There are many proven benefits to icing your head and neck to manage pain and aid in recovery. You can read more specific details about studies in the areas of selective brain cooling and neck cooling on our research pages.
A Summary of What We Know Today About Icing Your Head:
- Core and brain temperature are naturally elevated after exertion or injury and normalizing that temperature is an important aspect of recovery. External cooling applied to the head and neck can be effective at lowering brain temperature by small amounts and these reductions in temperature may have a positive impact on healing.
- Using ice on your head and neck to reduce migraine pain has been a commonly accepted practice for decades and many people respond very well to cold therapy for migraines and other headache disorders.
- There is no proven cure yet for mild traumatic brain injuries (concussions). People who suffer an injury have to “wait it out” and gradually return to their normal life as their symptoms subside. Management of these symptoms (such as headache and disrupted sleep patterns) helps to promote a positive outlook on recovery and general mental state.
- Researchers in the U.S. and New Zealand are currently investigating potential benefits of head cooling after a concussion.
- An accumulation of small head impacts over time can have similar negative effects on brain health to one large impact and preliminary studies show that cooling can help to minimize these effects.
- Hospitals utilize selective hypothermia to minimize brain damage after cardiac arrest, stroke, and severe head trauma.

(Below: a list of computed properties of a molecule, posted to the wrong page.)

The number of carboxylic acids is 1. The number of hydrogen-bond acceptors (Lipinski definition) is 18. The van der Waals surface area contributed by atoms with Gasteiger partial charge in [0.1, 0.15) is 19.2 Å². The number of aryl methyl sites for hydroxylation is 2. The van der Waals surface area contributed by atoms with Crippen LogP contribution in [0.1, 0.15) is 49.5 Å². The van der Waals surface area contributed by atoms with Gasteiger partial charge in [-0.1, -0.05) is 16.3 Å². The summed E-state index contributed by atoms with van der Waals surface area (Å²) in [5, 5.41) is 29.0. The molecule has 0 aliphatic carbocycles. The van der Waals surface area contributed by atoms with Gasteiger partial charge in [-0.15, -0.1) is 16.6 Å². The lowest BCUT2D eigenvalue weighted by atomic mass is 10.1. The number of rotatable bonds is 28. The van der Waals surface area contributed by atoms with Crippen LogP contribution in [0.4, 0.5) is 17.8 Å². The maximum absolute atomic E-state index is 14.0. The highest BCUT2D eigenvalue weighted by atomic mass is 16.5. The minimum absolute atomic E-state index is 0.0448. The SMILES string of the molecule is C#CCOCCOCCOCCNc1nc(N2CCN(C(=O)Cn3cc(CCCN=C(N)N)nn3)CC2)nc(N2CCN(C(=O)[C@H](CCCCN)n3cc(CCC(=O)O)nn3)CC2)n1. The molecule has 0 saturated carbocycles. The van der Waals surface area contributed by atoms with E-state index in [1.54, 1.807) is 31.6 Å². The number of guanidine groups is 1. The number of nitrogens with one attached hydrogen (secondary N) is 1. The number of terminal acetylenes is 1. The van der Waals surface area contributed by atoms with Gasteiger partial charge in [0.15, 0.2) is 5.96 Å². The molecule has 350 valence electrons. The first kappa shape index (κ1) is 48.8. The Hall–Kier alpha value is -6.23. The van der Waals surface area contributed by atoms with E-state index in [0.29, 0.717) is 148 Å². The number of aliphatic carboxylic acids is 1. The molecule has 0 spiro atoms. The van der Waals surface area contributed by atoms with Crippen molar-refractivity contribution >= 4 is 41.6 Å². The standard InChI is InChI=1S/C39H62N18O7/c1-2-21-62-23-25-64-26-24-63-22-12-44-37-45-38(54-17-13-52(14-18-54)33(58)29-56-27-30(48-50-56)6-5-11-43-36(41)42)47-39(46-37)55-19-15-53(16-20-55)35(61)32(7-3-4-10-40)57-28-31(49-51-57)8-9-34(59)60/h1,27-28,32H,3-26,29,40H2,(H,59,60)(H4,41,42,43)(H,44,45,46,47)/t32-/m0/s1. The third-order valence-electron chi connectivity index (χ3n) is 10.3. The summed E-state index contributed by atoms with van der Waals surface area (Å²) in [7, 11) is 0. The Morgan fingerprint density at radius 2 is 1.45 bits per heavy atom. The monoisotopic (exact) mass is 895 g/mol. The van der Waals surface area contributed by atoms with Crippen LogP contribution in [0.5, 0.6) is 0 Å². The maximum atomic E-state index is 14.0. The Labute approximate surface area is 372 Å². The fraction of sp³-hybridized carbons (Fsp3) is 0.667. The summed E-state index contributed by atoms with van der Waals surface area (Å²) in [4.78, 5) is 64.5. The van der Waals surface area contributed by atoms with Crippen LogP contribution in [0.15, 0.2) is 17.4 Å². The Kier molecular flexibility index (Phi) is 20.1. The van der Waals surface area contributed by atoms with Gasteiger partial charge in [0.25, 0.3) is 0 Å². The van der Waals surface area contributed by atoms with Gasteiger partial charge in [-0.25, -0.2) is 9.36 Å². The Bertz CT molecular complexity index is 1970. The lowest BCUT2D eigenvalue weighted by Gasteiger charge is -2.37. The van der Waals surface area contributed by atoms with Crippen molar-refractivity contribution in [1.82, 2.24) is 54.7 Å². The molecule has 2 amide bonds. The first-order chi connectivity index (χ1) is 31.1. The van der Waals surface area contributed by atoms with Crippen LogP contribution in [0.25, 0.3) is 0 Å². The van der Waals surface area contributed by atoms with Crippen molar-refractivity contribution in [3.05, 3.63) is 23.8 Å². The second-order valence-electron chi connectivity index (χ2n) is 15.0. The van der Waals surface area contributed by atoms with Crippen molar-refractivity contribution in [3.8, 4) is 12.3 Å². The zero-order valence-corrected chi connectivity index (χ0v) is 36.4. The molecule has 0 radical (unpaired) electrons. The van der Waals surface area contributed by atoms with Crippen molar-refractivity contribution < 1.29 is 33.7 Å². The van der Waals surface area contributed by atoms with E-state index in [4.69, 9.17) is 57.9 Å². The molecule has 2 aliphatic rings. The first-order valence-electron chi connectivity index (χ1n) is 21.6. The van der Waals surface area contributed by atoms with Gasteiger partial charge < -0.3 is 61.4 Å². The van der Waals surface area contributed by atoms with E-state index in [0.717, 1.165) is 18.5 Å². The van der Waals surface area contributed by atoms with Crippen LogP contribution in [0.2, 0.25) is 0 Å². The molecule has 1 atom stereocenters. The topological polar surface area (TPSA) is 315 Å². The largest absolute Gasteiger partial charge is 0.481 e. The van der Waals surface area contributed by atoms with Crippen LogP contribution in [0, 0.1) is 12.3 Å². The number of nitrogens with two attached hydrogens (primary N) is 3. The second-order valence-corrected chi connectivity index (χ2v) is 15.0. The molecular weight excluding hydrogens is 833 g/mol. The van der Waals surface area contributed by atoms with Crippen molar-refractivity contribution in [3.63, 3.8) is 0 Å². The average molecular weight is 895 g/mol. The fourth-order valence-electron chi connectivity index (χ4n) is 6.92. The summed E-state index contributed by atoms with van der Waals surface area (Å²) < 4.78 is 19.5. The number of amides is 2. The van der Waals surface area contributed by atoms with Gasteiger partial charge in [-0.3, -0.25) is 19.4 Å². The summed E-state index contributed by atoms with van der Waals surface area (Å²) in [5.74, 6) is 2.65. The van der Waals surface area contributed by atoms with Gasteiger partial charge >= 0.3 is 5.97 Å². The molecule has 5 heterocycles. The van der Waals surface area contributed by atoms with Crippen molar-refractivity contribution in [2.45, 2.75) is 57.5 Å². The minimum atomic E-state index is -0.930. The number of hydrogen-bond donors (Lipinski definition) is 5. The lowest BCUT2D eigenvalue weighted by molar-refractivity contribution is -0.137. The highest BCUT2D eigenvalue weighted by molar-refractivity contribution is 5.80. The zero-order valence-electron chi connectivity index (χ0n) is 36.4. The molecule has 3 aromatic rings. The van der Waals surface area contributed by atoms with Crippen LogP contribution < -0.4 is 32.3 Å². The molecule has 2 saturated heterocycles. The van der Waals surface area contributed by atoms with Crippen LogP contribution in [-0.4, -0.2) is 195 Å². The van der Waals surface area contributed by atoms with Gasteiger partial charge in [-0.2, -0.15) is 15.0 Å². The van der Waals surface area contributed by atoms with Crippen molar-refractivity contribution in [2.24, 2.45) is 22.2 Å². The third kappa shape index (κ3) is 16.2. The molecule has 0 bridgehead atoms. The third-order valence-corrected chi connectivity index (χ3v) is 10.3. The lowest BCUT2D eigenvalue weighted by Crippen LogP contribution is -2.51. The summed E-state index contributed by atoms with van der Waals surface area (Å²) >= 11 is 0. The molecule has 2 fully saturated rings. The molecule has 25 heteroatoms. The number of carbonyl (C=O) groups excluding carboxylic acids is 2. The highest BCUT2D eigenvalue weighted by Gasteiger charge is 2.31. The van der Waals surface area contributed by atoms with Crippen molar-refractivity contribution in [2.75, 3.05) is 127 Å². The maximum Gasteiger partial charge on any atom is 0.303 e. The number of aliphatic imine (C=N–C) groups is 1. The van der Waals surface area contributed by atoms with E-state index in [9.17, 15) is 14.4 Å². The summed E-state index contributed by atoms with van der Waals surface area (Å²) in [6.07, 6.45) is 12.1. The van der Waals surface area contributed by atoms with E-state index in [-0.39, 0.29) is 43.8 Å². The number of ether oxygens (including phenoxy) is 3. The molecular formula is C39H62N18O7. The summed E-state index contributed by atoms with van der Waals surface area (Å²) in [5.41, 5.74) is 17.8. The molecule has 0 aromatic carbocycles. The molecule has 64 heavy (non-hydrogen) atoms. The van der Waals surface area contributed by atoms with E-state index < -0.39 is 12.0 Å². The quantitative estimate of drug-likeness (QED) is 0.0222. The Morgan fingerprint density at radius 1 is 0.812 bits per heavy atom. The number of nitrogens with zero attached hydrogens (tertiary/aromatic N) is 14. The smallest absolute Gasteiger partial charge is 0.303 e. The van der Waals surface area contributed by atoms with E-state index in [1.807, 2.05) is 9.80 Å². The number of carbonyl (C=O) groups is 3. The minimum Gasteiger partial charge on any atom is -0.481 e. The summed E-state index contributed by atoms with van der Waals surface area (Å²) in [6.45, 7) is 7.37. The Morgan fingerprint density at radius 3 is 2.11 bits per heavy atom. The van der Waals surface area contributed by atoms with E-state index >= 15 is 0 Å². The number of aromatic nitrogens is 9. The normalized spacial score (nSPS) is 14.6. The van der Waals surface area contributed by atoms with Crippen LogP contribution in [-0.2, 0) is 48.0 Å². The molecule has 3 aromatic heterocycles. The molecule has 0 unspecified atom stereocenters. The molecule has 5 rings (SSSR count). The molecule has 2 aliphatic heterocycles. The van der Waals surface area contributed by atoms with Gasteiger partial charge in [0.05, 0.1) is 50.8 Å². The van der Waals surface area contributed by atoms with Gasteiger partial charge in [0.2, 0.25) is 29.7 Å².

Why Not Ice Your Head?
- Research to date on icing your head and neck shows positive effects with no known negative consequences.
- Ice is commonly used to treat many forms of injuries to the rest of your body.
- Psychologically, you just feel better when you cool your head and neck in hot conditions and there are proven benefits to athletic performance from icing in between hard efforts in the heat.
- We believe that all sports teams and athletic trainers should have a method of applying cooling to the head and neck on hand, such as the Cryohelmet, for treatment of minor head injuries and heat illnesses.
Keep in mind, icing your head is not a substitute for seeking proper medical attention for a head injury. It is important that you talk to a medical professional after any blow to the head or in any case of a potential concussion.
This is an interview with Kevin Jackson, former University of Illinois football player and Senior Researcher at the Beckman Institute. Kevin discusses his work as a concussion spotter for the University’s football team and his research on head and neck cooling to combat brain injuries. Kevin can be seen modeling the Catalyst Cryohelmet during the video.
Hear professional baseball catcher Rene Rivera talk about why he and his family ice their heads using the Cryohelmet.
*Disclaimer: The Catalyst Cryohelmet is not guaranteed to prevent or cure any or all head trauma. This website is for general informational purposes only and does not constitute the practice of medicine, nursing or other professional health care services, including the giving of medical advice, and no doctor/patient relationship is formed. The use of information on this website or materials linked from it is at the user’s own risk. The content of this website is not intended to be a substitute for professional medical advice, diagnosis, or treatment. Users should not disregard, or delay in obtaining, medical advice for any medical condition they may have, and should seek the assistance of their health care professionals for any such conditions.